AAUW at the United Nations
As a nongovernmental organization, AAUW has special consultative status with the U.N. Department of Economic and Social Affairs. AAUW’s representatives attend briefings, organize events, and form coalitions to take action on women’s issues such as girls’ empowerment, human trafficking, economic security, and women’s opportunities in science, technology, engineering, and mathematics.
Our Representatives at the United Nations
When AAUW’s U.N. representatives walk through those impressive assembly halls, they’re at work — attending briefings, organizing events, and forming coalitions to take action on women’s issues.
AAUW relies on a group of active members and staff to represent us at the United Nations, including a U.N. main representative, two youth representatives, and sometimes a girl advocate.
Gloria L. Blackwell, AAUW U.N. Main Representative and AAUW Vice President of Fellowships, Grants, and Global Program
Gloria L. Blackwell is AAUW’s vice president of fellowships, grants, and global programs, overseeing and executing AAUW’s annual $4 million in fellowships, grants, and awards. She also directs AAUW’s international collaborations, including the United Nations and other global organizations. Before joining AAUW in 2004, she was the director of Africa education programs at the Institute of International Education (IIE) managing multiple girls’ education programs in sub-Saharan Africa. Blackwell also managed international fellowships programs during her decade at IIE and has held positions as a Peace Corps staff member and volunteer in Africa.
She holds a master’s degree in education and human development from George Washington University, a bachelor’s degree in international affairs from Georgetown University, and studied at the American University of Paris. Blackwell is committed to supporting opportunities and advancement for women and girls globally. Follow @AAUWGloriaB on Twitter.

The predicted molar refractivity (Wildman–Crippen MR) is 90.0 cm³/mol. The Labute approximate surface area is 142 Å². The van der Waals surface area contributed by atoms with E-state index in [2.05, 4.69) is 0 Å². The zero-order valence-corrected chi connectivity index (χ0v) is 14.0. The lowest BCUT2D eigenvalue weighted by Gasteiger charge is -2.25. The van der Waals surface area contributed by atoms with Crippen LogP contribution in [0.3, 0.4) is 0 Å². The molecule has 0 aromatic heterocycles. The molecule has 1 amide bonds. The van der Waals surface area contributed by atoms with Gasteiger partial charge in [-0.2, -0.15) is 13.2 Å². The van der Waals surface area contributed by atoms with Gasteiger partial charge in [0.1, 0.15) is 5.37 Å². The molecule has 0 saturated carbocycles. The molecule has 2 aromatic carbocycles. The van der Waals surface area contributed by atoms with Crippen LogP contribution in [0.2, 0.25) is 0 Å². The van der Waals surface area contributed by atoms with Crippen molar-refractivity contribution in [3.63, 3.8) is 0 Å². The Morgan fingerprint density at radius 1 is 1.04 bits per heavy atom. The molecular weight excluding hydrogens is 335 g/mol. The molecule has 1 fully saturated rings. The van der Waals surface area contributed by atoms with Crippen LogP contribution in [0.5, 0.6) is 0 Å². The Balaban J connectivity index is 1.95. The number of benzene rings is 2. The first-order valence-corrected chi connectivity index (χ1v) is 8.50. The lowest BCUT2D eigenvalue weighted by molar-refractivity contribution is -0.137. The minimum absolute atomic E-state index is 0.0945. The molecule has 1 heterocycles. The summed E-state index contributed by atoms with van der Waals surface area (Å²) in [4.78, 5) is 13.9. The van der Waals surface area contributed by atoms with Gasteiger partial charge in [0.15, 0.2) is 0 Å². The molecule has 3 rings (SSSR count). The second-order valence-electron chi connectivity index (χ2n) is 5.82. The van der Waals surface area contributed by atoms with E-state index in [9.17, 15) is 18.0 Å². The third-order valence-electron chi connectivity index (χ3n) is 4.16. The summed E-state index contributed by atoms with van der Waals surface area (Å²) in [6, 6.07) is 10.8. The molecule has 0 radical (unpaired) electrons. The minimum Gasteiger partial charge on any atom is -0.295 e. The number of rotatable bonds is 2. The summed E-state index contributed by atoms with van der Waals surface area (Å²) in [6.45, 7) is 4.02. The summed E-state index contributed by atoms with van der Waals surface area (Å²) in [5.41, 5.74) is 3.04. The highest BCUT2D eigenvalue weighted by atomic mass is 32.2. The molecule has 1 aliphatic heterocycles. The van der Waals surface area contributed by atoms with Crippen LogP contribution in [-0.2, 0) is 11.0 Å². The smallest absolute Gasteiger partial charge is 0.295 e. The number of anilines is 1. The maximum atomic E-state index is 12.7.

Veronica McKinny, AAUW Youth Representative
Veronica McKinny is a sophomore at Lehigh University in Bethlehem, Pennsylvania, pursuing a double major in physics and cognitive science. She acts as the president of Lehigh’s Society of Physics. McKinny also serves as a teaching assistant for the department of computer science. She is an active member of her collegiate community, serving as a Camp Hawk counselor for first-year students and equipment manager for Lehigh University’s marching band.
Rena Zhu, AAUW Youth Representative
Rena Zhu is pursuing a bachelor’s degree in economics at Lehigh University and serves as a liaison for the university’s Student Senate. In this role, she communicates between first-year students and the university’s administration. Zhu has acted as both delegate and treasurer for Future Business Leaders of America Garnet Valley Chapter. In addition, Zhu is an avid dancer who enjoys participating on Lehigh University’s dance team.
Our United Nations Affiliations
AAUW has special consultative status with ECOSOC, which initiates reports, makes recommendations, and promotes respect for human rights and fundamental freedoms.
The Commission on the Status of Women (CSW) is the U.N. body exclusively dedicated to the promotion of gender equality and the empowerment of women. It is key in promoting women’s rights, providing data on the status of women’s lives around the world, and implementing strategies on gender equality and the empowerment of women. Every year AAUW attends this two-week convening of member states, U.N. entities, and ECOSOC-accredited nongovernmental organizations from all regions of the world. The 60th meeting of the commission was dedicated to achieving the U.N. Sustainable Development Goals.
For two weeks in March, the U.N. Commission on the Status of Women turns the focus of the United Nations toward gender-related issues worldwide. At the same time, civil society is given the opportunity to participate in the NGO (nongovernmental organization) CSW Forum. Joining thousands of international women, AAUW U.N. representatives, staff, and members present AAUW research and programs that help women throughout the world break through barriers.
The Department of Public Information (DPI) was established in 1946 to promote global awareness and understanding of the work of the United Nations. DPI undertakes this goal through radio, television, print, the Internet, video conferencing, and other media tools.
This department works to advance the global agenda on women’s rights, gender equality, and the empowerment of women and to ensure that women’s voices are heard in international policy arenas.
AAUW participates in working groups at the United Nations, including the Working Group on Girls.